Tuesday, August 23, 2011 at 5:30 PM
[module align="right" width="half" type="aside"]
Ohio's Department of Education releases school report cards on an annual basis.
How can parents make sense of the information in the report cards for their children's schools? And, more importantly, how can they use the report cards to get the best education for their children? After speaking with Ohio parents and education policy experts, we gathered these tips for reading your school's state report card.
1. Use the report card as a starting point.
The state report card basically looks at student performance on state standardized tests in reading and math and a little bit in science. It crunches those numbers in a couple different ways, and also looks at attendance rates and graduation rates, but it largely reflects standardized test performance.
What it doesn't tell you is the reasons for that performance. And it doesn't tell you about other things that might be important to you in a school, things like whether the school has a strong sense of community, if it teaches skills in other academic and non-academic areas, if your child will feel safe in the school, and so on.
2. Take a look at the state rating.
Determining a school's rating starts with looking both at a school's performance index (more on that in a moment) and at what percentage of state standards it meets for graduation rates, attendance rates and the percent of students passing state standardized tests. Based on a school's performance in those areas, the Department of Education then looks at whether or not a school meets the goals Ohio set under the federal No Child Left Behind Act. And then (almost there!) the department looks at whether the school made progress with students since the previous year--and out comes the final school rating.
If you're going to pick a school based on state ratings, Ohio State University education policy professor Jerome D'Agostino recommends looking for schools rated "Excellent" or "Effective," the equivalent of an "A" or "B." Those are the schools that, in general, do really good jobs of not just getting students to meet the basic grade-level expectations of state-standardized tests, but to excel on those tests.
3. If you pay attention to just one number, look at the performance index.
The performance index measures the whole gamut of student performance on state tests, from the percentage of students who fail those tests (or aren't tested at all) to the percentage passing and beyond, to the students acing the tests.
The performance index reflects the achievement of every student enrolled for the full academic year. The performance index is a weighted average that includes all tested subjects and grades and untested students. The greatest weight is given to advanced scores (1.2); the weights decrease for each performance level and a weight of zero is given to untested students.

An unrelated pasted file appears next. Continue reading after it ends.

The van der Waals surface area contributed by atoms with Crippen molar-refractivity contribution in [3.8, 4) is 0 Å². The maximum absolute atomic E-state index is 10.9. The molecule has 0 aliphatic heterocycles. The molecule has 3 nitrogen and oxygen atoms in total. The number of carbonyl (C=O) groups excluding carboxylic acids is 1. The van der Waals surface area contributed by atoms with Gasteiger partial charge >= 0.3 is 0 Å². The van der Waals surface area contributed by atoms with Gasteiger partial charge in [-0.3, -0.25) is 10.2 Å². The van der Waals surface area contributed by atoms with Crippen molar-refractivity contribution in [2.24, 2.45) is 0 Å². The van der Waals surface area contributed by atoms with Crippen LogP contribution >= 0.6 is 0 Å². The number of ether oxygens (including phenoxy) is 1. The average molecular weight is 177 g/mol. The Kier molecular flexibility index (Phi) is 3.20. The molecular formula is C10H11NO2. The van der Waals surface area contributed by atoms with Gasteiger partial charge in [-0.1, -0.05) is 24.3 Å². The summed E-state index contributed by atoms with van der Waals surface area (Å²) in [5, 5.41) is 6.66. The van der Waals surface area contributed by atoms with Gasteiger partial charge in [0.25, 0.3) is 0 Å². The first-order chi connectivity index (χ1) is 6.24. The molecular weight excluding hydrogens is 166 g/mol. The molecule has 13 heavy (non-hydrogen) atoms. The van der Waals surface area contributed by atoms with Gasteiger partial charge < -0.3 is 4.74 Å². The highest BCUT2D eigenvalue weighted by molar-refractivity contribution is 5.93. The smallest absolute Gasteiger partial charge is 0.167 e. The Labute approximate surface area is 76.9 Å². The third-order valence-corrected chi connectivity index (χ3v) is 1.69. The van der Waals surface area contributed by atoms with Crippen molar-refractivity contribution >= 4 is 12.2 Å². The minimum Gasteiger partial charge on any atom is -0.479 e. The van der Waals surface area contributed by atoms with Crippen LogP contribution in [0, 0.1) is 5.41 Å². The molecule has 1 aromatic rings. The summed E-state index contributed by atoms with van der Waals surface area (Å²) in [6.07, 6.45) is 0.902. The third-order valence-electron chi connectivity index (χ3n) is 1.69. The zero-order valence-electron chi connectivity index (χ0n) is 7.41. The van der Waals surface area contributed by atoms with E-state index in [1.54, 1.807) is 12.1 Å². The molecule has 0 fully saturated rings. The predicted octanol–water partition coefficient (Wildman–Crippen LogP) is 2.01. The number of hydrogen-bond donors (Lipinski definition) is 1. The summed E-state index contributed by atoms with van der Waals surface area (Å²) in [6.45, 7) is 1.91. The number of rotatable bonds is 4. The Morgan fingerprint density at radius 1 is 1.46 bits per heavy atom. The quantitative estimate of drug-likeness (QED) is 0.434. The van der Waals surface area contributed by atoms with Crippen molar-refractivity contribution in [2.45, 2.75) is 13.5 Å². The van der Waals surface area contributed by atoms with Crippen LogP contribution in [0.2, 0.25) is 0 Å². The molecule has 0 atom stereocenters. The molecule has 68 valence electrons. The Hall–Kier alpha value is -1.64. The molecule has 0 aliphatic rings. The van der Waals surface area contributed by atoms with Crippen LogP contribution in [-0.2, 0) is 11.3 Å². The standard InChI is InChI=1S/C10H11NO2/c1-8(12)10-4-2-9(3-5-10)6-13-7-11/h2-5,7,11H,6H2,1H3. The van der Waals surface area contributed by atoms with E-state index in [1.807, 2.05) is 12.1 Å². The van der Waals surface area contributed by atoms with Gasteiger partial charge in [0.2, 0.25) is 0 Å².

The performance index is a weighted average. That means that to calculate it, the Department of Education multiples the percentage of students at each level (failing, passing and so on) by a number: 1 for the percentage passing, more for students doing better and fractions for students scoring at lower levels. D'Agostino, the Ohio State University professor, recommends looking for an overall performance index of at least 90. That means that a school helps most of its student pass--and excel--on state tests.
4. Look at the trends over time.
The Ohio Department of Education includes information on school performance in past years on each report card. Are your school’s numbers moving up? That's great. But if they've been sliding downward for two or more years, then it's time to ask some questions. Which brings us to tip #5.
"You’re just at the exit door and you’re seeing 'Here’s the performance on the third grade math test,' but you don’t really know if that reflects everything that goes on at the school."
5. Ask your principal questions. And expect answers.
If you see a downward trend, talk with your school's principal and ask why the school's performance is moving in that direction, suggests Piet van Lier, an education policy analyst at Policy Matters. The principal should be willing to talk with you (or with a group of parents) and let you visit the school. "If you’re welcome in the school that’s one of the main indicators," van Lier says.
Beyond taking your call, the principal should be able to explain why the school performed as it did--and what the plan is to improve. Brushing off the state report card results as "just a state requirement" or an unreliable source of information isn't a good sign.
6. Realize the report card's strengths and limitations.
The state report cards cover a lot of ground, looking at the percentage of students with basic, grade-level reading, math and science skills, how school performance is changing over time, attendance rates and so on.
But in other ways, the report cards are cropped snapshots of school performance: They focus on state standardized-test performance and, particularly for elementary and high schools, include the performance of only about half of a school's students. So it's a good idea to go beyond the rating and report card if you want to know how your school is doing, or where to send your child to school.